What has women and technology to do with programming for children?

whathas2

[Zombie ideas in understanding gender, vol. 2]

I had the great pleasure of talking for the regional conference “Næringsdagane” – the Business Days – 2018 for Sogn & Fjordane, at beautiful Kviknes hotel in Balestrand in beginning of May. One of the main topics of the conference was digitalisation across all sectors in society, and I was asked to talk about “women and technology” and to provide some answers to why there are so few women in IT education and occupations. The widespread digitalisation, after all, requires us to recruit from the entire population.

With my presentation titled “Programming and IT – who would have thought that would become a field for men?” I wanted to show that if we look back in time, there is an alternative story about women and technology, of “forgotten” female role models, including Ada Lovelace, Human Computers, the “ENIAC women”, and Grace Murray Hopper. Many women worked as programmers in the software business during the 1950s and 60s, and they did not think of programming as a field for men, as these quotes from Janet Abbate’s book Recoding Gender. Women’s Changing Participation in Computing from 2012 illustrate:

I was hired a programmer … It was something that women were believed to be good at

It really amazed me that these men were programmers, because I thought it was women’s work!

It never occurred to any of us that computer programming would eventually become something that was thought of as a men’s field

These images of women as suitable programmers, and programming as a suitable occupation for women, have since disappeared. The result is that we lack the vital images and good role models for girls and women to associate with in the field of IT.

In our work with Pillar 1 in NORDWIT we have interviewed women in technology related careers, and they illustrate how the lack of role models is still a challenge. When we asked about role models, one of the young women coming straight out of her master’s study said:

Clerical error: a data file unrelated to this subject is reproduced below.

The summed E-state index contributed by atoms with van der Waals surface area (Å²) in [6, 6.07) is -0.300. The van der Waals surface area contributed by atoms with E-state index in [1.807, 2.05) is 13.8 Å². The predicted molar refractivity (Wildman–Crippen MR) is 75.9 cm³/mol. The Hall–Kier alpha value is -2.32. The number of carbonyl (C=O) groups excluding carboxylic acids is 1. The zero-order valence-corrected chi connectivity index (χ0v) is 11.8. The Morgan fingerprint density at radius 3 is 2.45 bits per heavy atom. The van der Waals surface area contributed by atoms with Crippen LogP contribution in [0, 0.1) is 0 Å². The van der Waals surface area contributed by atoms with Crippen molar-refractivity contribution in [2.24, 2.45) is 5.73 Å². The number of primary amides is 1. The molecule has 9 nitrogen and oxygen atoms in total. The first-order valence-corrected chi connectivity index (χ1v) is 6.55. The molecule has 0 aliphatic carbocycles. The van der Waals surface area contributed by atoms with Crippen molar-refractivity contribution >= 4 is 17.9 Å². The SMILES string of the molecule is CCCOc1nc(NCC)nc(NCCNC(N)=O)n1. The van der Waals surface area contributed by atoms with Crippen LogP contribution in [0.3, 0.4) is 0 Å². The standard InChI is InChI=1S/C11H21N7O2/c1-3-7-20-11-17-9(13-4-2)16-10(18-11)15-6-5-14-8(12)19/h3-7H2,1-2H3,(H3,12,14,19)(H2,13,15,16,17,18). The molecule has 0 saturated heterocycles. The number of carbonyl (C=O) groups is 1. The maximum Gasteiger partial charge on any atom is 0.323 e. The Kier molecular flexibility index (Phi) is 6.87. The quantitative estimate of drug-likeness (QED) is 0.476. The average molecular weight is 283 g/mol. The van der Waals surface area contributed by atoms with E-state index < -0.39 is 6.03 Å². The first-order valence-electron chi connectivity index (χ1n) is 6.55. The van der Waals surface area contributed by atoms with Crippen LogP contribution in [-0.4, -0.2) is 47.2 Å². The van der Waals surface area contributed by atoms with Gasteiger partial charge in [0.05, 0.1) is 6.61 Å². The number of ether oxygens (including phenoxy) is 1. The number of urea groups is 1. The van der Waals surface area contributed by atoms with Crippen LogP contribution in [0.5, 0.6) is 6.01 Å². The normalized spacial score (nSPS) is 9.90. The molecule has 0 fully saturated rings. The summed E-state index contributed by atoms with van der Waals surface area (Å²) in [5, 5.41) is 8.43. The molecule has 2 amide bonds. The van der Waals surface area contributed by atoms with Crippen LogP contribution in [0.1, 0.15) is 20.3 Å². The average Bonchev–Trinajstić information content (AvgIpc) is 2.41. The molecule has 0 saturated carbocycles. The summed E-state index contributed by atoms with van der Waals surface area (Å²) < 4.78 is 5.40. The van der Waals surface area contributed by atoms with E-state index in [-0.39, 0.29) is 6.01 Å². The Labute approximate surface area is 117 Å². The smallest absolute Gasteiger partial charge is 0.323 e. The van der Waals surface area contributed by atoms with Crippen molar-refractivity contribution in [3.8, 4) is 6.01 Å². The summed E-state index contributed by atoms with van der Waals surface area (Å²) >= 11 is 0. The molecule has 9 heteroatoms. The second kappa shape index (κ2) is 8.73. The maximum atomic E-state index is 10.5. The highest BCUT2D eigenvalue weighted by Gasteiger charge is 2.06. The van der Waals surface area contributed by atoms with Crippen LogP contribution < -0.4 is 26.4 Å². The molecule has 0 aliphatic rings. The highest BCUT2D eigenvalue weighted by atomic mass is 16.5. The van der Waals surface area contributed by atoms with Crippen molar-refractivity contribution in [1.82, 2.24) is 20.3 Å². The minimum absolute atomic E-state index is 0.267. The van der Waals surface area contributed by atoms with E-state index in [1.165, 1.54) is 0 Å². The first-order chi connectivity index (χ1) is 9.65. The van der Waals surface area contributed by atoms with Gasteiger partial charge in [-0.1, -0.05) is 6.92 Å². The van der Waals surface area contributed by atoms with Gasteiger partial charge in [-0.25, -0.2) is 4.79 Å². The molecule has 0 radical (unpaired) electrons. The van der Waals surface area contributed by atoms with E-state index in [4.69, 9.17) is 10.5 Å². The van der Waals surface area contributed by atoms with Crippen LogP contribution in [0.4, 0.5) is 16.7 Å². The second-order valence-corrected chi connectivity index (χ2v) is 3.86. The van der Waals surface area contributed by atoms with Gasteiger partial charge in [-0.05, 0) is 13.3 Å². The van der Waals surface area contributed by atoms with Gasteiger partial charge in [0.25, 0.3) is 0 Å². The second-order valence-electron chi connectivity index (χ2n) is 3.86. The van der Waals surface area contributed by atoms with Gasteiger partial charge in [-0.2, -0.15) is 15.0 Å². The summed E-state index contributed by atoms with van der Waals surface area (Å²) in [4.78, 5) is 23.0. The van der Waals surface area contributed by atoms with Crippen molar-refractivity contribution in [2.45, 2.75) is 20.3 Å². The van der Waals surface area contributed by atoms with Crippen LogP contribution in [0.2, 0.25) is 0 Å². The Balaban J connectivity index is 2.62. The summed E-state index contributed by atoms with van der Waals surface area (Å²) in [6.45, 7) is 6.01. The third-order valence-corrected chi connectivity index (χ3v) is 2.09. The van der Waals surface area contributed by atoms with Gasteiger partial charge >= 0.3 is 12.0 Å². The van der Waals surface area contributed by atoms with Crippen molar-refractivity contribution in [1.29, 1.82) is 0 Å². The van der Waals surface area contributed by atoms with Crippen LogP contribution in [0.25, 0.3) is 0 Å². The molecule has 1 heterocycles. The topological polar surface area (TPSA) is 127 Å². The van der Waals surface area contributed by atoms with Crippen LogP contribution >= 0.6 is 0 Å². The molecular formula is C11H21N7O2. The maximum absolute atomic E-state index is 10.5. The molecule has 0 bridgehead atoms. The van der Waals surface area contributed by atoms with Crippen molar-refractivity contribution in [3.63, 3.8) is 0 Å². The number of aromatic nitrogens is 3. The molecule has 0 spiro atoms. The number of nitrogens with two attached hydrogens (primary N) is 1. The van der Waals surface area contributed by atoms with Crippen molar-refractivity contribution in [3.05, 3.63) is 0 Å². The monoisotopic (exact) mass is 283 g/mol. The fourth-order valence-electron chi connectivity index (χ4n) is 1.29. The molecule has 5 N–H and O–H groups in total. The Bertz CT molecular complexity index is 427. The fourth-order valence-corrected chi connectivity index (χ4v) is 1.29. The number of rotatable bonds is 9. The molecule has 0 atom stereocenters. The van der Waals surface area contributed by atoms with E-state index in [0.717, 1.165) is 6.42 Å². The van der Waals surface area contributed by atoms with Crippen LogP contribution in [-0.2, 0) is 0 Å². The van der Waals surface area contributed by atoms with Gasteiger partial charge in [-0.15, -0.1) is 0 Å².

There were several IT companies visiting our class, but they were mostly men. It would have been more appealing and recognisable with a woman.

Another women told us:

I haven’t had any role models that… Because often there haven’t been anyone before us, in a way.

The low proportion of women is reflected in schools, with a low percentage of girls participating in the national pilot for programming in secondary school. “It’s hard to be what you cannot see”, Robin Hauser Reynolds has pointed out in an interview in USA Today. The campaign “#I-look-like-an-engineer” started after Isis Anchalee, featuring on an ad as an engineer, received a lot of attention in social media with comments doubting that she was a real engineer, suggesting she was rather a model hired to make the ad look good. History repeats itself, as the ENIAC women were also once interpreted that way – as “just refrigerator ladies posed in front of the machine to make it look good”.

How can we expect girls to choose programming at school facing a culture where even women who have chosen to work with IT can’t point at female role models, and where women who could have been role models are being distrusted as professionals?

Things obviously need to change!

It is possible to change this?
Yes!

Why?
Because history shows that today’s male dominance is not a given necessity, but a cultural construction.

How can we change it?
There is no quick fix, but still plenty of room for improvement:

  • Don’t accept that “girls just aren’t interested”. Culture shapes interest!
  • Be aware how you contribute to the image of IT. You are part of culture – make space for girls in IT.
  • Be willing to change and always ask questions: What did we do to include girls? How can we change things to include more girls?

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